The last event we attended was a BFS anthology launch at 12 noon: Portraits of Patriarchs, a pdf-only book for members edited by the society’s chair, Shona Kinsella, with a POD version to follow. It collects stories by eleven writers who attended a BFS writers’ retreat in 2022. Four gave readings – Halla Williams, T.H. Dray, Sian O’Hara and Jen Williams – while Teika Marija Smits showed us the moves relating to the karate terms used in her story. (Teika’s own report is on the BFS website.) All good fun, except that apparently someone was giving me deadeyes for looking at my phone – I was of course reading along! Free pains chocolats for attendees made up for it.

We headed home after that, but on our way out discovered we had won a fancy book in the raffle: The Broken Binding’s signed and numbered edition of Looking Glass Sound by Catriona Ward. Sorry to anyone who had their eye on it!

It was a remarkably jam-packed convention, frequently with six programming streams on at once, and it seemed to run extremely smoothly, a testament to the organisational skills of the FantasyCon committee – Allen Stroud, Karen Fishwick and Stuart Maher, from HWS Events – and their team of quietly efficient Red Cloaks: Amy Brennan, Babs Nienhuis, C.A. Yates, Christopher Jarvis, Dion Winton-Polak, Elliot Craggs, Marlene Welbergen, Pat Maher, Paul Yates, Russell A. Smith and Sarah Deeming.

I noted that the panels whose moderators had supplied the questions beforehand tended to have more interesting and relevant things to say, but I don’t think any of the conversations were ready to end when the time was up. That was actually the most stressful element of the weekend for me: how often panels would continue to take questions after having been asked to wind up, with a horde of people waiting at the door!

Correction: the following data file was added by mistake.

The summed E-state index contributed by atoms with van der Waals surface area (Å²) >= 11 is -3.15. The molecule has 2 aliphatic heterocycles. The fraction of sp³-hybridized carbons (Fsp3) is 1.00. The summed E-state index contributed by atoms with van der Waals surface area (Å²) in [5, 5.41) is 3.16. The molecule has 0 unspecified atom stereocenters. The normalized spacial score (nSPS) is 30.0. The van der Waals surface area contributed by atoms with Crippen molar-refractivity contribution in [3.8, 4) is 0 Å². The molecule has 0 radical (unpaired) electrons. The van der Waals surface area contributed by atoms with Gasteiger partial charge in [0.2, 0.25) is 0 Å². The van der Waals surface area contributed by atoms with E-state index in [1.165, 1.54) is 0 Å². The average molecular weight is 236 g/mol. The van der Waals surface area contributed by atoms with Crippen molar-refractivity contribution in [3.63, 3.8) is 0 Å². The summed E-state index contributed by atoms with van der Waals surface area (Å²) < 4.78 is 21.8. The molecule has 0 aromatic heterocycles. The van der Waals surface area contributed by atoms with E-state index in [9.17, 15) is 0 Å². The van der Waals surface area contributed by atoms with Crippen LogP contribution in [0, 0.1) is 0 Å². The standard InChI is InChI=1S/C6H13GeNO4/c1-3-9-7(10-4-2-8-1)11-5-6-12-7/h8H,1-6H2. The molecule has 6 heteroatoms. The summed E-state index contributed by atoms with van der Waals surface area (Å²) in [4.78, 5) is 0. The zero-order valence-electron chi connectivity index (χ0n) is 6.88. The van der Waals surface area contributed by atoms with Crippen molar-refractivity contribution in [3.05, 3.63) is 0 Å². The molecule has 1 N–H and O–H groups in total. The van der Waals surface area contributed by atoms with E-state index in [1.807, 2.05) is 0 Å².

Something that always surprises me about FantasyCon is that when I see the people who bug me online in person, they are often much more likeable than I expect. Author who wrote pseudonymous recommendations of her own books on Amazon? Nice to see someone I recognised! Author whose response to authors receiving death threats was utterly crass? Had interesting things to say! Author who posts libellous claptrap about feminists on Twitter? Rather adorable in person with his neat little beard! Coming to these events once in a while reminds me that there are people behind the screen, and it makes me want to be slightly less judgmental, rather more indulgent, maybe even a bit nicer to them. No one is all bad.

So if you are considering whether to attend FantasyCon in future (2024 will be in Chester, 2025 will probably be in Brighton, combined with the World Fantasy Convention), here’s something to consider: if someone as unsociable and antagonistic as me, with next to no interest in meeting famous writers, drinking at the bar or getting books signed, can still have an excellent time at FantasyCon, just imagine how brilliant it could be for someone as friendly and sociable and likeable as you…

Stephen Theaker’s reviews, interviews and articles have appeared in Interzone, Black Static, Prism, Dark Horizons and the BFS Journal. His story “The Reader-Queens of Tranck” appeared in the BFS anthology Emerging Horizons, edited by Allen Ashley. He has written many novels, none of them well-regarded. The full range of his enthusiastic literary endeavours may be viewed on his ISFDB summary bibliography: